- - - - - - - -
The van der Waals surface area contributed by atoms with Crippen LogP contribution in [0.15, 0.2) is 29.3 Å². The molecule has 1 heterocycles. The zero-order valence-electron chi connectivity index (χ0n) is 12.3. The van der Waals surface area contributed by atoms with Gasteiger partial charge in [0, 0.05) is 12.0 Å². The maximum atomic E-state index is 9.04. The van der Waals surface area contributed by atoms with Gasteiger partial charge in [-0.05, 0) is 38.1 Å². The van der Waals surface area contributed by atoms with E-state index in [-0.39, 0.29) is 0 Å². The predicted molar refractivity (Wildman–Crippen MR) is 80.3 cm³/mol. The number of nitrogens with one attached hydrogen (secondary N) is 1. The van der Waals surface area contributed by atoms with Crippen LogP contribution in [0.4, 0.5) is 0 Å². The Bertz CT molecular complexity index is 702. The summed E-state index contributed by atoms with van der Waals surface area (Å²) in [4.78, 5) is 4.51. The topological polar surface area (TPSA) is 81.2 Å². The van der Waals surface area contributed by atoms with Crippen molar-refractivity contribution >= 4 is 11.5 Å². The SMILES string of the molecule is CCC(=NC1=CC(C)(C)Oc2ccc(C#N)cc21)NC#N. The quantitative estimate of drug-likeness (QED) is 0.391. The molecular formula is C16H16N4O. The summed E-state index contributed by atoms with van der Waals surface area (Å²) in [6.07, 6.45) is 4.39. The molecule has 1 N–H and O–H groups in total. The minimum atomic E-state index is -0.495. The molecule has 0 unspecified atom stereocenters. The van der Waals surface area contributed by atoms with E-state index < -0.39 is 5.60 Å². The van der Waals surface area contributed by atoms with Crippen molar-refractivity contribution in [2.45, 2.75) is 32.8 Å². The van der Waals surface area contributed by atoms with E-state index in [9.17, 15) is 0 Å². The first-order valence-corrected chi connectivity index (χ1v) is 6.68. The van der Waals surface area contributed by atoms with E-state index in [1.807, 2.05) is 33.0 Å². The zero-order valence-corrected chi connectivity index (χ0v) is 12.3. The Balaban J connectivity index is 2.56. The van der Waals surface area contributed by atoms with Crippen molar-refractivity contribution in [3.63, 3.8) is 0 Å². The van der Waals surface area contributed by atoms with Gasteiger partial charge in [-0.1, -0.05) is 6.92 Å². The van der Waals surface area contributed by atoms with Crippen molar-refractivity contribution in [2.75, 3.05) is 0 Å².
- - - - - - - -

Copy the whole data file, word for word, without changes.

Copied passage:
The van der Waals surface area contributed by atoms with Crippen LogP contribution in [0.15, 0.2) is 29.3 Å². The molecule has 1 heterocycles. The zero-order valence-electron chi connectivity index (χ0n) is 12.3. The van der Waals surface area contributed by atoms with Gasteiger partial charge in [0, 0.05) is 12.0 Å². The maximum atomic E-state index is 9.04. The van der Waals surface area contributed by atoms with Gasteiger partial charge in [-0.05, 0) is 38.1 Å². The van der Waals surface area contributed by atoms with E-state index in [-0.39, 0.29) is 0 Å². The predicted molar refractivity (Wildman–Crippen MR) is 80.3 cm³/mol. The number of nitrogens with one attached hydrogen (secondary N) is 1. The van der Waals surface area contributed by atoms with Crippen LogP contribution in [0.4, 0.5) is 0 Å². The Bertz CT molecular complexity index is 702. The summed E-state index contributed by atoms with van der Waals surface area (Å²) in [4.78, 5) is 4.51. The topological polar surface area (TPSA) is 81.2 Å². The van der Waals surface area contributed by atoms with Crippen molar-refractivity contribution >= 4 is 11.5 Å². The SMILES string of the molecule is CCC(=NC1=CC(C)(C)Oc2ccc(C#N)cc21)NC#N. The quantitative estimate of drug-likeness (QED) is 0.391. The molecular formula is C16H16N4O. The summed E-state index contributed by atoms with van der Waals surface area (Å²) in [6.07, 6.45) is 4.39. The molecule has 1 N–H and O–H groups in total. The minimum atomic E-state index is -0.495. The molecule has 0 unspecified atom stereocenters. The van der Waals surface area contributed by atoms with E-state index < -0.39 is 5.60 Å². The van der Waals surface area contributed by atoms with Crippen molar-refractivity contribution in [2.45, 2.75) is 32.8 Å². The van der Waals surface area contributed by atoms with E-state index in [9.17, 15) is 0 Å². The first-order valence-corrected chi connectivity index (χ1v) is 6.68. The van der Waals surface area contributed by atoms with E-state index in [1.807, 2.05) is 33.0 Å². The zero-order valence-corrected chi connectivity index (χ0v) is 12.3. The Balaban J connectivity index is 2.56. The van der Waals surface area contributed by atoms with Crippen molar-refractivity contribution in [3.63, 3.8) is 0 Å². The van der Waals surface area contributed by atoms with Gasteiger partial charge in [-0.1, -0.05) is 6.92 Å². The van der Waals surface area contributed by atoms with Crippen molar-refractivity contribution in [2.75, 3.05) is 0 Å².